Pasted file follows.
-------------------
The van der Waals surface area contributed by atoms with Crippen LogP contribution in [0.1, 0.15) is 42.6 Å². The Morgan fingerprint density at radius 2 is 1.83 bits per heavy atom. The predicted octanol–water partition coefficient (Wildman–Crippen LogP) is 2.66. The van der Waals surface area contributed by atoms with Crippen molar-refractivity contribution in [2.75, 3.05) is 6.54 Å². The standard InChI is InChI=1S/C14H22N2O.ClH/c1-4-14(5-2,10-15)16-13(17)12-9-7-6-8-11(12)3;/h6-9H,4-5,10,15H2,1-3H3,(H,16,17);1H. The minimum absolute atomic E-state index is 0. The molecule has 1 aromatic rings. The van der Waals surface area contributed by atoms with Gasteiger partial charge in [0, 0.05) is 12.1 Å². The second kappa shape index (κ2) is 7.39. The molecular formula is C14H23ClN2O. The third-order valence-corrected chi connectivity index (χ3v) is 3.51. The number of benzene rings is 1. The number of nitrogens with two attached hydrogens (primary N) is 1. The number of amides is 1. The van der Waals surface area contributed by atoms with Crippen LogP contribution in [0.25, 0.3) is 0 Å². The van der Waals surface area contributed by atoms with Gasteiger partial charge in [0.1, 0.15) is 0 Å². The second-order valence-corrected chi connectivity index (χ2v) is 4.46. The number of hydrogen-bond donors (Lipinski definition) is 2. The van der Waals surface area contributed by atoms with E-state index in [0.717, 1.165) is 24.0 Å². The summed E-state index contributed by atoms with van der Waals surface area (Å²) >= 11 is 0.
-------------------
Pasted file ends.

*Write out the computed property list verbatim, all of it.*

The van der Waals surface area contributed by atoms with Crippen LogP contribution in [0.1, 0.15) is 42.6 Å². The Morgan fingerprint density at radius 2 is 1.83 bits per heavy atom. The predicted octanol–water partition coefficient (Wildman–Crippen LogP) is 2.66. The van der Waals surface area contributed by atoms with Crippen molar-refractivity contribution in [2.75, 3.05) is 6.54 Å². The standard InChI is InChI=1S/C14H22N2O.ClH/c1-4-14(5-2,10-15)16-13(17)12-9-7-6-8-11(12)3;/h6-9H,4-5,10,15H2,1-3H3,(H,16,17);1H. The minimum absolute atomic E-state index is 0. The molecule has 1 aromatic rings. The van der Waals surface area contributed by atoms with Gasteiger partial charge in [0, 0.05) is 12.1 Å². The second kappa shape index (κ2) is 7.39. The molecular formula is C14H23ClN2O. The third-order valence-corrected chi connectivity index (χ3v) is 3.51. The number of benzene rings is 1. The number of nitrogens with two attached hydrogens (primary N) is 1. The number of amides is 1. The van der Waals surface area contributed by atoms with Crippen LogP contribution in [0.25, 0.3) is 0 Å². The van der Waals surface area contributed by atoms with Gasteiger partial charge in [0.1, 0.15) is 0 Å². The second-order valence-corrected chi connectivity index (χ2v) is 4.46. The number of hydrogen-bond donors (Lipinski definition) is 2. The van der Waals surface area contributed by atoms with E-state index in [0.717, 1.165) is 24.0 Å². The summed E-state index contributed by atoms with van der Waals surface area (Å²) >= 11 is 0.